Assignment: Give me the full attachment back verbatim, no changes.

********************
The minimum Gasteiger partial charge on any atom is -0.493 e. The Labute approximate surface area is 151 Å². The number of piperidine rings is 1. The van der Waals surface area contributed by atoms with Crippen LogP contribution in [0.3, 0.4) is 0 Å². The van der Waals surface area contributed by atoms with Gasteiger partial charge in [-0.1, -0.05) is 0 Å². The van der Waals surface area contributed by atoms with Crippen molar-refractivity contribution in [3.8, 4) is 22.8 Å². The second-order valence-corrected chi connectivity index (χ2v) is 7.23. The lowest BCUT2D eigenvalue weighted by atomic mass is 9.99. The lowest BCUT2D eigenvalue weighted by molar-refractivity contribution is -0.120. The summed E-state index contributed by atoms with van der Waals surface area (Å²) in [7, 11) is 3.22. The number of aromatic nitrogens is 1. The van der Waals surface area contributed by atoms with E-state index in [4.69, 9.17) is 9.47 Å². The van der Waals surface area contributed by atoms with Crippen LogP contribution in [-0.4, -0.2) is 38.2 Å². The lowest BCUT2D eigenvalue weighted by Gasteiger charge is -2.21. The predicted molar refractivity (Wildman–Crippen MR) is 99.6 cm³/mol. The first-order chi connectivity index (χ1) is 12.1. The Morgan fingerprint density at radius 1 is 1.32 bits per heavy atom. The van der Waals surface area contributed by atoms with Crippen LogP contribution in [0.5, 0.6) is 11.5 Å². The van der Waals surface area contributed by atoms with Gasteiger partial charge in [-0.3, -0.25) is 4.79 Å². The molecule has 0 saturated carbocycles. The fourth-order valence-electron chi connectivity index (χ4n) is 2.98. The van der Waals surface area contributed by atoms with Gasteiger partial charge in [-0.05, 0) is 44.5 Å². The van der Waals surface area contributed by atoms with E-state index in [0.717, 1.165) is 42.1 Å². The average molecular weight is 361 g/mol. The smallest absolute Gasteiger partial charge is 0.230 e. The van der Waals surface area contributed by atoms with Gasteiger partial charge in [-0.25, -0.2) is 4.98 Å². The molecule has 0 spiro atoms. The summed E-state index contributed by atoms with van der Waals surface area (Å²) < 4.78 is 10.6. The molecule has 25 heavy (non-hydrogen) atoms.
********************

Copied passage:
The minimum Gasteiger partial charge on any atom is -0.493 e. The Labute approximate surface area is 151 Å². The number of piperidine rings is 1. The van der Waals surface area contributed by atoms with Crippen LogP contribution in [0.3, 0.4) is 0 Å². The van der Waals surface area contributed by atoms with Gasteiger partial charge in [-0.1, -0.05) is 0 Å². The van der Waals surface area contributed by atoms with Crippen molar-refractivity contribution in [3.8, 4) is 22.8 Å². The second-order valence-corrected chi connectivity index (χ2v) is 7.23. The lowest BCUT2D eigenvalue weighted by atomic mass is 9.99. The lowest BCUT2D eigenvalue weighted by molar-refractivity contribution is -0.120. The summed E-state index contributed by atoms with van der Waals surface area (Å²) in [7, 11) is 3.22. The number of aromatic nitrogens is 1. The van der Waals surface area contributed by atoms with E-state index in [4.69, 9.17) is 9.47 Å². The van der Waals surface area contributed by atoms with Crippen LogP contribution in [-0.4, -0.2) is 38.2 Å². The lowest BCUT2D eigenvalue weighted by Gasteiger charge is -2.21. The predicted molar refractivity (Wildman–Crippen MR) is 99.6 cm³/mol. The first-order chi connectivity index (χ1) is 12.1. The Morgan fingerprint density at radius 1 is 1.32 bits per heavy atom. The van der Waals surface area contributed by atoms with Crippen LogP contribution in [0.5, 0.6) is 11.5 Å². The van der Waals surface area contributed by atoms with Gasteiger partial charge in [-0.3, -0.25) is 4.79 Å². The molecule has 0 saturated carbocycles. The fourth-order valence-electron chi connectivity index (χ4n) is 2.98. The van der Waals surface area contributed by atoms with Gasteiger partial charge in [-0.05, 0) is 44.5 Å². The van der Waals surface area contributed by atoms with E-state index in [0.717, 1.165) is 42.1 Å². The average molecular weight is 361 g/mol. The smallest absolute Gasteiger partial charge is 0.230 e. The van der Waals surface area contributed by atoms with Gasteiger partial charge in [-0.25, -0.2) is 4.98 Å². The molecule has 0 spiro atoms. The summed E-state index contributed by atoms with van der Waals surface area (Å²) < 4.78 is 10.6. The molecule has 25 heavy (non-hydrogen) atoms.